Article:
Am I a farmer.
We own 5 ewes for breeding. We have a barn and own 3/4 of an acre. We have a fenced in pasture of approximately 1/2 acre. Are we considered a farm and may we provide vendors with a blanket exempt form and purchase feed and other items free of sales tax. The lambs born on our property are sold at auction or to individuals.
Guernsey County Ohio
IRS defines farm as:
You are in the business of farming if you cultivate, operate, or manage a farm for profit, either as owner or tenant. A farm includes livestock, dairy, poultry, fish, fruit, and truck farms. It also includes plantations, ranches, ranges, and orchards and groves.
IRS also expects there to be a profit on occasion – farming should not be a tax write off. If there is no profit potential you may want to follow hobby farm rules for the IRS which allows you to deduct expenses up to the level of farm income but not allow you to show operating losses (see https://www.agecon.purdue.edu/extension/pubs/faq/FAQ_14.pdf). There are no size requirements for IRS. If you are a farm with profit motive, you should be completing a schedule F return.
Ohio’s definition for farm is different based on the program.
For property tax purposes, farmland devoted exclusively to commercial agriculture may be valued according to its current use rather than at its "highest and best" potential use. This provision of Ohio law is known as the Current Agricultural Use Value (CAUV) program. By permitting values to be set well below true market values, the CAUV normally results in a substantially lower tax bill for working farmers.
To qualify for the CAUV, land must meet one of the following requirements during the three years preceding an application for the CAUV:
•Ten or more acres must be devoted exclusively to commercial agricultural use; or
•If under ten acres are devoted exclusively to commercial agricultural use, the farm must produce an average yearly gross income of at least $2,500.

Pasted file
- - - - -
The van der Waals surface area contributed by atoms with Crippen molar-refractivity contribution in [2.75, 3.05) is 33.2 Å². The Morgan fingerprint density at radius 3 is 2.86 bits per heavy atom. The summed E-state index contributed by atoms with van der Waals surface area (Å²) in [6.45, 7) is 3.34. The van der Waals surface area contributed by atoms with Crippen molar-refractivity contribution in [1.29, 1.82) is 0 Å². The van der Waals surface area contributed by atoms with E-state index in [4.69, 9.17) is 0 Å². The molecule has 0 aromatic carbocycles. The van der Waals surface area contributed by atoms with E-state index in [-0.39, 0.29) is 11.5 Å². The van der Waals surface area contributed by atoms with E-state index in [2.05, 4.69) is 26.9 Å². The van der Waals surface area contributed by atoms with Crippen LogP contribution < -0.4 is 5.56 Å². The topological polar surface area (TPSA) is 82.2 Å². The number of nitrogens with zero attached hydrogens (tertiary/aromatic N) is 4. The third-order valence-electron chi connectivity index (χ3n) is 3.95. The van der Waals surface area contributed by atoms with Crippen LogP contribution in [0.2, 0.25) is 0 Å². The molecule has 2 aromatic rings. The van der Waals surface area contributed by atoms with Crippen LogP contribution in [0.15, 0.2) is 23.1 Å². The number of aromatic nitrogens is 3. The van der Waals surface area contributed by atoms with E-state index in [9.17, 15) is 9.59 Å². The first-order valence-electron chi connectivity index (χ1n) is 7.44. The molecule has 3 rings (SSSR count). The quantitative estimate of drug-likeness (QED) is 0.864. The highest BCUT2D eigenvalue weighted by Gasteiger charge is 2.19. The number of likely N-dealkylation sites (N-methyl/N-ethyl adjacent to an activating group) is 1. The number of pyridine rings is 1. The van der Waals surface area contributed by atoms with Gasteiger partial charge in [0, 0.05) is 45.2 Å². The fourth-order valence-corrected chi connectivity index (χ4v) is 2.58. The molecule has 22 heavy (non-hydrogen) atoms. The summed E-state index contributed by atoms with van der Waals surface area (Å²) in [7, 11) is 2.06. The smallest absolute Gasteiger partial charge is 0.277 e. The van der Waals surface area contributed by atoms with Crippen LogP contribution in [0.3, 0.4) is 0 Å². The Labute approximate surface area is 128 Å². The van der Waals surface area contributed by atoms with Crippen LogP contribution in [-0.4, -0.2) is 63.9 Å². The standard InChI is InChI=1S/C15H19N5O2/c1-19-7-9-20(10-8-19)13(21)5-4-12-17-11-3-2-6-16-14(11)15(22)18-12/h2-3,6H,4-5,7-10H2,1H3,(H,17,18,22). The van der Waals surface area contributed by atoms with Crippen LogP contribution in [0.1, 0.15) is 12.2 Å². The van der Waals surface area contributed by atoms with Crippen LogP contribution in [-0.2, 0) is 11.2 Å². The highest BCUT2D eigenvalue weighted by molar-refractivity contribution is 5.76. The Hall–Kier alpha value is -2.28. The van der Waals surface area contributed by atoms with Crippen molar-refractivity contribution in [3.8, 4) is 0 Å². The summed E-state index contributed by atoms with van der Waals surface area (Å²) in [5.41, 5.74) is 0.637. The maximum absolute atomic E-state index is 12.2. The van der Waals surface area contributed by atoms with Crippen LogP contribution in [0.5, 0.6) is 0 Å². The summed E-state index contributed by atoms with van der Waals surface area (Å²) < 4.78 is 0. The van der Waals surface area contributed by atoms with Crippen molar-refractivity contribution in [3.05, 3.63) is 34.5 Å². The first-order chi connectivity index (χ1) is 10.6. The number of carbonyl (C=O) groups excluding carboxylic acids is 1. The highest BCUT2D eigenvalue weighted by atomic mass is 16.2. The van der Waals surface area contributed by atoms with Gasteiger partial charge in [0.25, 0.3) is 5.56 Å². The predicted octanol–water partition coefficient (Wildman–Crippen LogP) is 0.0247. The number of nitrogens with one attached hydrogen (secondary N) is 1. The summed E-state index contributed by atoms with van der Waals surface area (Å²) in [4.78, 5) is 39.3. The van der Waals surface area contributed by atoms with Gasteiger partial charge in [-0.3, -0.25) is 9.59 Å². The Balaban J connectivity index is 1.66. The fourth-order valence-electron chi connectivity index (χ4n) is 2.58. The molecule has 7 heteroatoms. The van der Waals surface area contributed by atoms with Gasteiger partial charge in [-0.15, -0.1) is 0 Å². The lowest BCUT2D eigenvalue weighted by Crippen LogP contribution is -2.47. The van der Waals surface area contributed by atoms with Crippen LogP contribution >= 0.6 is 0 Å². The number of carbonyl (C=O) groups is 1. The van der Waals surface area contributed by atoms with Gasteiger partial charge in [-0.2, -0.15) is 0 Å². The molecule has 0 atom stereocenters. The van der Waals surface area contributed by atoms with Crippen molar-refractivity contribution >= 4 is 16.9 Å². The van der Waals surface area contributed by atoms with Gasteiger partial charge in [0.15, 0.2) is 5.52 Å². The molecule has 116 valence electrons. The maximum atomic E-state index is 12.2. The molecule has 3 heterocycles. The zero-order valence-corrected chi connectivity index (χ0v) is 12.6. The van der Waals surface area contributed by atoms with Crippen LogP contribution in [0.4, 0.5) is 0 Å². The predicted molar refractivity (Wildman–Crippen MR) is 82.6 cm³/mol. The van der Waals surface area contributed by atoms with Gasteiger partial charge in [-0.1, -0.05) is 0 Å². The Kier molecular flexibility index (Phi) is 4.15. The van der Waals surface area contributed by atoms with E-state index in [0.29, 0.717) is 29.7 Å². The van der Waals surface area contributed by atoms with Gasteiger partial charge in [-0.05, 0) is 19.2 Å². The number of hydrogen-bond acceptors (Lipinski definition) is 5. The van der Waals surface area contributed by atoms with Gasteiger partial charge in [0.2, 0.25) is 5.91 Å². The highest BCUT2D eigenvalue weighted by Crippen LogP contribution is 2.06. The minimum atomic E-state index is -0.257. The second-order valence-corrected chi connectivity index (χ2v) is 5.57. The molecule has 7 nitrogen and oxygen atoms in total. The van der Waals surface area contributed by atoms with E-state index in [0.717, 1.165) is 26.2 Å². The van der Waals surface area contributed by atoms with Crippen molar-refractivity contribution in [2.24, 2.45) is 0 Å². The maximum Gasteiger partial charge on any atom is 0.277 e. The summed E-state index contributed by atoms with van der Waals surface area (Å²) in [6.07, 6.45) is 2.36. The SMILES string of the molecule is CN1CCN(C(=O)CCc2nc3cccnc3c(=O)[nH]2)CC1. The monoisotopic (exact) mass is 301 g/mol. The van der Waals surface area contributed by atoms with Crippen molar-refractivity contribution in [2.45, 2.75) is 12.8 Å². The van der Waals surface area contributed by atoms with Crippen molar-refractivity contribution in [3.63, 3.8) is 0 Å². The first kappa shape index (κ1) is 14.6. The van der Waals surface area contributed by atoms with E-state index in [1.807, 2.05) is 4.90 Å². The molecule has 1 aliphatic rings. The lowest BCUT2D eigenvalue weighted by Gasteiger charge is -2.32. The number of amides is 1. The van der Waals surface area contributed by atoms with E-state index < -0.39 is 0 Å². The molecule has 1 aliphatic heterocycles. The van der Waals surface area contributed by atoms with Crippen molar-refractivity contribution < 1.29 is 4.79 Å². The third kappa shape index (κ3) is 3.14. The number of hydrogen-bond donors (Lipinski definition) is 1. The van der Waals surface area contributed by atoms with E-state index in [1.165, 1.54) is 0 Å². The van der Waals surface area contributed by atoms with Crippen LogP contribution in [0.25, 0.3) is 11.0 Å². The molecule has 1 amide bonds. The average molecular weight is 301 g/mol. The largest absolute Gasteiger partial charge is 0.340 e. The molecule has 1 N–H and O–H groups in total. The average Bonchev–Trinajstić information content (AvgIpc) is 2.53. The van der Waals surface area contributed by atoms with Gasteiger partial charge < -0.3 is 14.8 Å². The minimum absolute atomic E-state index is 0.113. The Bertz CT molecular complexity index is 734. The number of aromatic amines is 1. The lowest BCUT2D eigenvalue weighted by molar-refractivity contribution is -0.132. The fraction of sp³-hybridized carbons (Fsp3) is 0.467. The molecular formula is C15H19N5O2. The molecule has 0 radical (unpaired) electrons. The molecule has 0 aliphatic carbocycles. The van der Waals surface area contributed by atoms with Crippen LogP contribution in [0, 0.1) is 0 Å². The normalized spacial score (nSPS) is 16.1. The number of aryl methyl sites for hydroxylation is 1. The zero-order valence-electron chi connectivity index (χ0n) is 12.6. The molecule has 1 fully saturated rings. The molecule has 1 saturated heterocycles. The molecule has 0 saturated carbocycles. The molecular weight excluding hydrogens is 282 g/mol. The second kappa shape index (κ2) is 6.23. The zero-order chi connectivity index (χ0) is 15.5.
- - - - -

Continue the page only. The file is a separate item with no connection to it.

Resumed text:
To claim tax exempt for farm use, the definition for farm is similar to the IRS and can be found at this link http://ohioline.osu.edu/factsheet/OAM-2 along with some other useful information.
The following forms have been provided by the Ohio Department of Taxation for use by Ohio consumers when making exempt purchases.
Unit Exemption Certificate. This exemption certificate is used to claim exemption or exception on a single purchase.
Blanket Exemption Certificate. This certificate is used to make a continuing claim of exemption or exception on purchases from the same vendor or seller.
More information about the Ohio Sales Tax Exemption for Agricultural Producers can be found on the Ohio Department of Taxation web site located at: www.tax.ohio.gov. The form can be found at that site under the forms link titled STEC-B and STEC-U
It would be useful and easier to defend if I met the definition for all uses. However, it is my opinion that it is not necessary to do so. Based on what you have said, you would qualify for the state sales tax exemption. I would recommend keeping good records of purchases and the agricultural use of those. There are certain items that the state department of taxation has been scrutinizing such as ATV’s. These never met the definition for tax exempt although many were sold that way in the past. It is the buyer’s responsibility to make sure the items qualify, not the sellers. If there is an audit, the burden of proof lies on the buyer, along with any fines and penalties.